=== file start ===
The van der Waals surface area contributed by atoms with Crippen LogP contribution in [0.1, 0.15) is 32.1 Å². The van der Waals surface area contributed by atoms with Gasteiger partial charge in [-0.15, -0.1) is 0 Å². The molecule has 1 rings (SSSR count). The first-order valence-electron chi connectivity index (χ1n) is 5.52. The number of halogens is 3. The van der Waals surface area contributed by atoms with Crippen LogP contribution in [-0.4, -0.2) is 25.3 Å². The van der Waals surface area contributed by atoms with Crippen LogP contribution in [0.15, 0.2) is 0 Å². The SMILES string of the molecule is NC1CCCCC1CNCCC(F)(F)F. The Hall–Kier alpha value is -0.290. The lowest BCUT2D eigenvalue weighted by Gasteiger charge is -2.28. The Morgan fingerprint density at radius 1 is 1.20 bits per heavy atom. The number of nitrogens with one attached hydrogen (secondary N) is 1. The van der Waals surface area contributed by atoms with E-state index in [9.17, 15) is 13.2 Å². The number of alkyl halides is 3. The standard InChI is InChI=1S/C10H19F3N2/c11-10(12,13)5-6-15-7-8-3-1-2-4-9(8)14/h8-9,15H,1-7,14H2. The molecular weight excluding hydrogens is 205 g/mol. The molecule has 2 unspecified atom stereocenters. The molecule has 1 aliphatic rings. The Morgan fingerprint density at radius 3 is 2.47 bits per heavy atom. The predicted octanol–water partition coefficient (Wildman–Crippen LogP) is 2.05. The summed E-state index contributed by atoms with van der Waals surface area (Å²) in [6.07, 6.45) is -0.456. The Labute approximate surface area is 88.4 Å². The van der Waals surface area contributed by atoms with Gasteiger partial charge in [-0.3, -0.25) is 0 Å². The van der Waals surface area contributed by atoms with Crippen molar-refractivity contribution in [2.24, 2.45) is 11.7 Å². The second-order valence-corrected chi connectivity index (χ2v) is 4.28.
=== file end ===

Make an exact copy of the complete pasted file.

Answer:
The van der Waals surface area contributed by atoms with Crippen LogP contribution in [0.1, 0.15) is 32.1 Å². The van der Waals surface area contributed by atoms with Gasteiger partial charge in [-0.15, -0.1) is 0 Å². The molecule has 1 rings (SSSR count). The first-order valence-electron chi connectivity index (χ1n) is 5.52. The number of halogens is 3. The van der Waals surface area contributed by atoms with Crippen LogP contribution in [-0.4, -0.2) is 25.3 Å². The van der Waals surface area contributed by atoms with Crippen LogP contribution in [0.15, 0.2) is 0 Å². The SMILES string of the molecule is NC1CCCCC1CNCCC(F)(F)F. The Hall–Kier alpha value is -0.290. The lowest BCUT2D eigenvalue weighted by Gasteiger charge is -2.28. The Morgan fingerprint density at radius 1 is 1.20 bits per heavy atom. The number of nitrogens with one attached hydrogen (secondary N) is 1. The van der Waals surface area contributed by atoms with E-state index in [9.17, 15) is 13.2 Å². The number of alkyl halides is 3. The standard InChI is InChI=1S/C10H19F3N2/c11-10(12,13)5-6-15-7-8-3-1-2-4-9(8)14/h8-9,15H,1-7,14H2. The molecular weight excluding hydrogens is 205 g/mol. The molecule has 2 unspecified atom stereocenters. The molecule has 1 aliphatic rings. The Morgan fingerprint density at radius 3 is 2.47 bits per heavy atom. The predicted octanol–water partition coefficient (Wildman–Crippen LogP) is 2.05. The summed E-state index contributed by atoms with van der Waals surface area (Å²) in [6.07, 6.45) is -0.456. The Labute approximate surface area is 88.4 Å². The van der Waals surface area contributed by atoms with Gasteiger partial charge in [-0.3, -0.25) is 0 Å². The van der Waals surface area contributed by atoms with Crippen molar-refractivity contribution in [2.24, 2.45) is 11.7 Å². The second-order valence-corrected chi connectivity index (χ2v) is 4.28.